Drinking Water Proven To Lower High Blood Pressure

Hyperglycemia is what is otherwise known as high blood sugar. Hyperglycemia symptoms can be fully asymptomatic, blood glucose levels can rise well above normal for significant periods without producing any permanent effects or symptoms. Chronic hyperglycemia, however, is what is most commonly referred to as type 2 diabetes.

Dr. Lise Bankir is in search of a possible cause and effect relationship between water intake, and blood sugar levels. Bankir and her team of researchers at the French National Institute, INSERM, have not yet found a direct biological cause-and-effect relationship; they have, however, found a correlation.

According to the researchers, a hormone called vasopressin—an antidiuretic which helps regulate water retention in the body—may be the missing link. When we are dehydrated, vasopressin levels go up, causing the kidneys to conserve water, but research shows that higher vasopressin levels may also cause elevated blood sugar. Vasopressin receptors in the liver are responsible for producing glucose (sugar) in the body; one study found that injecting healthy people with vasopressin caused temporary hyperglycemia.

Bankir’s findings are based on 3,615 French adults who were between the ages of 30 and 65, and had normal blood sugar levels at the onset. About 19 percent said they drank less than half a liter (17 ounces) of water each day, while the rest drank up to a liter or more. Over the next nine years nearly 565 participants developed abnormally high blood sugar, and 202 developed type-2 diabetes. The individuals who drank 17 ounces of water a day or more showed a 28 percent less likely chance of developing high blood sugar than those who drank less than that.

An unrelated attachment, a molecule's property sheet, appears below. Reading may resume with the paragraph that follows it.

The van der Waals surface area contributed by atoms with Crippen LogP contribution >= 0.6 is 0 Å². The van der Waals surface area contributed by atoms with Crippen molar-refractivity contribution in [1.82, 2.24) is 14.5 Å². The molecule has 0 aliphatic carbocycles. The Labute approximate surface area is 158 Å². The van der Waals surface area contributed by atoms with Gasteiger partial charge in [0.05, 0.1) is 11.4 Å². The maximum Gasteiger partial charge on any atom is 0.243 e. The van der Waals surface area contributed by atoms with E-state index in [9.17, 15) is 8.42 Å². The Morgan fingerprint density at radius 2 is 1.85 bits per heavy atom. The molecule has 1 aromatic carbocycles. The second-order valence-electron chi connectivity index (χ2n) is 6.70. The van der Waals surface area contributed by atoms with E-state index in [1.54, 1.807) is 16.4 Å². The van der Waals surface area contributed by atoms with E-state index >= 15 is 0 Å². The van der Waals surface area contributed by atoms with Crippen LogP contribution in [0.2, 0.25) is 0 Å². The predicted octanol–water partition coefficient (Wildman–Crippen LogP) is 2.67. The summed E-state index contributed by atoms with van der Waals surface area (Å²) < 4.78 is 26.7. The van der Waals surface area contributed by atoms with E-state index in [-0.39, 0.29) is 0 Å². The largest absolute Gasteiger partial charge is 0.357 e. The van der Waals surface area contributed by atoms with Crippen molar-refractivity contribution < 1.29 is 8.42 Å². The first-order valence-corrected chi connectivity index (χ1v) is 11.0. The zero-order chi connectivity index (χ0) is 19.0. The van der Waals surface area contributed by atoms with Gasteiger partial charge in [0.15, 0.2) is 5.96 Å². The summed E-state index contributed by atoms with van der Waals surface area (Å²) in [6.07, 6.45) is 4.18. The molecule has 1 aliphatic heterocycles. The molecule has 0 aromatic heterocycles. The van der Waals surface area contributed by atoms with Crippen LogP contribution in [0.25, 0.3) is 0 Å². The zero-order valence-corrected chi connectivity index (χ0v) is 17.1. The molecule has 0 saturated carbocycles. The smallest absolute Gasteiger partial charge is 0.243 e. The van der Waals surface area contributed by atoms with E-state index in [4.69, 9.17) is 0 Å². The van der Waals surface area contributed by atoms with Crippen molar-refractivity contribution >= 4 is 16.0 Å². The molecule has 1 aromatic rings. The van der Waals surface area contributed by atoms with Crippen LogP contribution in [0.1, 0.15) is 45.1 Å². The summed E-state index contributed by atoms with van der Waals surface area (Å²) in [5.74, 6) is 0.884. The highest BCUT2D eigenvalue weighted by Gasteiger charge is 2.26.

There is the possibility of people simply reaching for sugary or alcoholic drinks over water when thirsty, which could lead to weight gain and impaired blood sugar control. In response to this point, Bankir stressed that the study, while unable to take general eating habits into account, did account for for sugary and alcoholic drinks, as well as body weight, and exercise levels.

“Healthier behaviors correlating with higher water drinking could account for the observed association.” There was no strong statistical link between water intake and risk of developing diabetes, however.
Bankir is not discouraged; she cites further, larger studies as being needed. This study was “too small to get a significant result,” but a larger study may be able to detect a statistically significant link.

For humans, the mean normal blood sugar level in humans is about 80 to 110 mg/dl (milligrams/deciliter). The hormone insulin is normally responsible for keeping blood glucose levels in balance. Patients with type-2 diabetes are often insulin resistant, and because of such a resistance, may suffer from a relative insulin deficiency. Synthetic forms of insulin are administered into the body with an insulin injection pen.

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